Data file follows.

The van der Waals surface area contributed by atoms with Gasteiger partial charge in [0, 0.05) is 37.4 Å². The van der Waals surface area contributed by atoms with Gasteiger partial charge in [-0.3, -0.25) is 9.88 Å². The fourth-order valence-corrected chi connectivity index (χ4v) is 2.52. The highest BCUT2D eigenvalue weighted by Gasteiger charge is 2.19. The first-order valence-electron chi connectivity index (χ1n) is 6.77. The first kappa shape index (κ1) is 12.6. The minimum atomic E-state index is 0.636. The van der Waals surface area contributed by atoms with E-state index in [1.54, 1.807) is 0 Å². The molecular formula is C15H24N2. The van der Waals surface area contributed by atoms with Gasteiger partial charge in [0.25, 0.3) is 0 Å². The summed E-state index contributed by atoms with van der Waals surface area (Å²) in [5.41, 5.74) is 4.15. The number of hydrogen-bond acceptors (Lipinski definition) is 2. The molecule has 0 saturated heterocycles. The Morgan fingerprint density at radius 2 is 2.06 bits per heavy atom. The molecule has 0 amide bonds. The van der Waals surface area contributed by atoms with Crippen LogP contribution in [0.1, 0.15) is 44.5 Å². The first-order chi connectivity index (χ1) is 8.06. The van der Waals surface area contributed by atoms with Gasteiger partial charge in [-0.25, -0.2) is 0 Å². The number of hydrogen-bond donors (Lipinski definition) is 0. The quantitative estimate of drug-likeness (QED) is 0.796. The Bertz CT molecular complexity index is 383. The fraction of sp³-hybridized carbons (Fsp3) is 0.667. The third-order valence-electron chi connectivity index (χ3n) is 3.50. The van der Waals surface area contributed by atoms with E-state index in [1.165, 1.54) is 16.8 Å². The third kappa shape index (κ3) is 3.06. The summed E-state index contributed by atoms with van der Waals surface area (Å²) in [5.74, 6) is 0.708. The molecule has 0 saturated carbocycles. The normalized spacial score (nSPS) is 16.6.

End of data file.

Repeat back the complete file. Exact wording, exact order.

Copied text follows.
The van der Waals surface area contributed by atoms with Gasteiger partial charge in [0, 0.05) is 37.4 Å². The van der Waals surface area contributed by atoms with Gasteiger partial charge in [-0.3, -0.25) is 9.88 Å². The fourth-order valence-corrected chi connectivity index (χ4v) is 2.52. The highest BCUT2D eigenvalue weighted by Gasteiger charge is 2.19. The first-order valence-electron chi connectivity index (χ1n) is 6.77. The first kappa shape index (κ1) is 12.6. The minimum atomic E-state index is 0.636. The van der Waals surface area contributed by atoms with E-state index in [1.54, 1.807) is 0 Å². The molecular formula is C15H24N2. The van der Waals surface area contributed by atoms with Gasteiger partial charge in [0.25, 0.3) is 0 Å². The summed E-state index contributed by atoms with van der Waals surface area (Å²) in [5.41, 5.74) is 4.15. The number of hydrogen-bond acceptors (Lipinski definition) is 2. The molecule has 0 saturated heterocycles. The Morgan fingerprint density at radius 2 is 2.06 bits per heavy atom. The molecule has 0 amide bonds. The van der Waals surface area contributed by atoms with Crippen LogP contribution in [0.1, 0.15) is 44.5 Å². The first-order chi connectivity index (χ1) is 8.06. The van der Waals surface area contributed by atoms with Gasteiger partial charge in [-0.25, -0.2) is 0 Å². The number of hydrogen-bond donors (Lipinski definition) is 0. The quantitative estimate of drug-likeness (QED) is 0.796. The Bertz CT molecular complexity index is 383. The fraction of sp³-hybridized carbons (Fsp3) is 0.667. The third-order valence-electron chi connectivity index (χ3n) is 3.50. The van der Waals surface area contributed by atoms with E-state index in [1.165, 1.54) is 16.8 Å². The third kappa shape index (κ3) is 3.06. The summed E-state index contributed by atoms with van der Waals surface area (Å²) in [5.74, 6) is 0.708. The molecule has 0 saturated carbocycles. The normalized spacial score (nSPS) is 16.6.